After decades of diversity and inclusion initiatives in the workplace, there is still a problem that hasn’t been acknowledged beneath the surface of it all.
According to Christie Smith, Deloitte Consulting, and Kenji Yoshino, NYU law professor, one percent of Fortune 500 CEOs are black and only four percent are women.
In a reported created by Smith and the Deloitte University Leadership Center for Inclusion, Smith summarized that women and minorities are not equally represented in the world of business.
Smith and Yoshino say one reason for this might be the act of “covering,” or downplaying one’s true identity. However, covering up your true identity can stifle creativity, diversity, and individuality in the workplace.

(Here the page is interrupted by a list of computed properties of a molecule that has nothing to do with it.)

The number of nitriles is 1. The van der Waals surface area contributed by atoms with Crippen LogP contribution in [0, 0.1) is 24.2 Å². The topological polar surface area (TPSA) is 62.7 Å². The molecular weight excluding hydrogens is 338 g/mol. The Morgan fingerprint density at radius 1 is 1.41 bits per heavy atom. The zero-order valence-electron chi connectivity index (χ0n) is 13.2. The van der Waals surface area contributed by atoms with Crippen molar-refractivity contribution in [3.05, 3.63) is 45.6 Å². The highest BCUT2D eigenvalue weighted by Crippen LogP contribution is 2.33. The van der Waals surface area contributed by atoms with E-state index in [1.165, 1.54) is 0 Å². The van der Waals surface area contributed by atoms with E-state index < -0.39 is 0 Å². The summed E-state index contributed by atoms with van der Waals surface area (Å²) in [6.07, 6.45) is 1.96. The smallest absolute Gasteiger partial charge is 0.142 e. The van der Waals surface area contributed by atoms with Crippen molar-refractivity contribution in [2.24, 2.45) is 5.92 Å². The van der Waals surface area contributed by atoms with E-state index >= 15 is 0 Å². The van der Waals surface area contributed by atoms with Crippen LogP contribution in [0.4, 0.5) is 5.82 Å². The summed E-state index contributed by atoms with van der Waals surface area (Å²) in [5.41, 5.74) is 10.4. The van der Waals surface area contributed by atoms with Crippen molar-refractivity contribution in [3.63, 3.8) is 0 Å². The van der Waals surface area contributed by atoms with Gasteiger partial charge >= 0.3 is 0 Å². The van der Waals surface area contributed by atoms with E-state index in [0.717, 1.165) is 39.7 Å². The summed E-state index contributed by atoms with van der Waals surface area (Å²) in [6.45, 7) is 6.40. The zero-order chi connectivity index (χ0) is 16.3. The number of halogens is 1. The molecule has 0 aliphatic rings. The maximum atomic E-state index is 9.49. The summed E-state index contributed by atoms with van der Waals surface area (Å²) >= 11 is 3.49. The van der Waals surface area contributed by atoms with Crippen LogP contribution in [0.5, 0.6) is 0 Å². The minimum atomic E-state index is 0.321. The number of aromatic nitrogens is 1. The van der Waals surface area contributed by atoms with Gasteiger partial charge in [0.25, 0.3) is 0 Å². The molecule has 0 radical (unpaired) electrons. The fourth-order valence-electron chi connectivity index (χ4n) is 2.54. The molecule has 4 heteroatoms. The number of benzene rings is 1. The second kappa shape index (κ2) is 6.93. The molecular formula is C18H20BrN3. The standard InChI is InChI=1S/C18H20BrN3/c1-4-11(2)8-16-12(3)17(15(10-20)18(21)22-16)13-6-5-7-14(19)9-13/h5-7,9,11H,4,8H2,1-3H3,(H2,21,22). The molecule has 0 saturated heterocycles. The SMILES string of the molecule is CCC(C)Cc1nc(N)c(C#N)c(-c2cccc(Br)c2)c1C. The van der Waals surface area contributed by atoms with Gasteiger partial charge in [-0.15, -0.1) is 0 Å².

According to the researchers, 61 percent of participants stated that their leaders expected them to cover, while 49 percent of those said that “covering” made them feel affected in professional and available opportunities.
“Fundamentally, it’s about winning the war for talent,” Smith stated. “If an organization doesn’t have capability around authenticity and allowing for a broader definition of leadership or the advancement of a diverse talent base, it simply won’t win long-term in the market.”
Yoshino adds to Smith’s statement, noting that people should uncover at work because it allows others to see the real human being. He also added that studies show authenticity drives personal and professional success.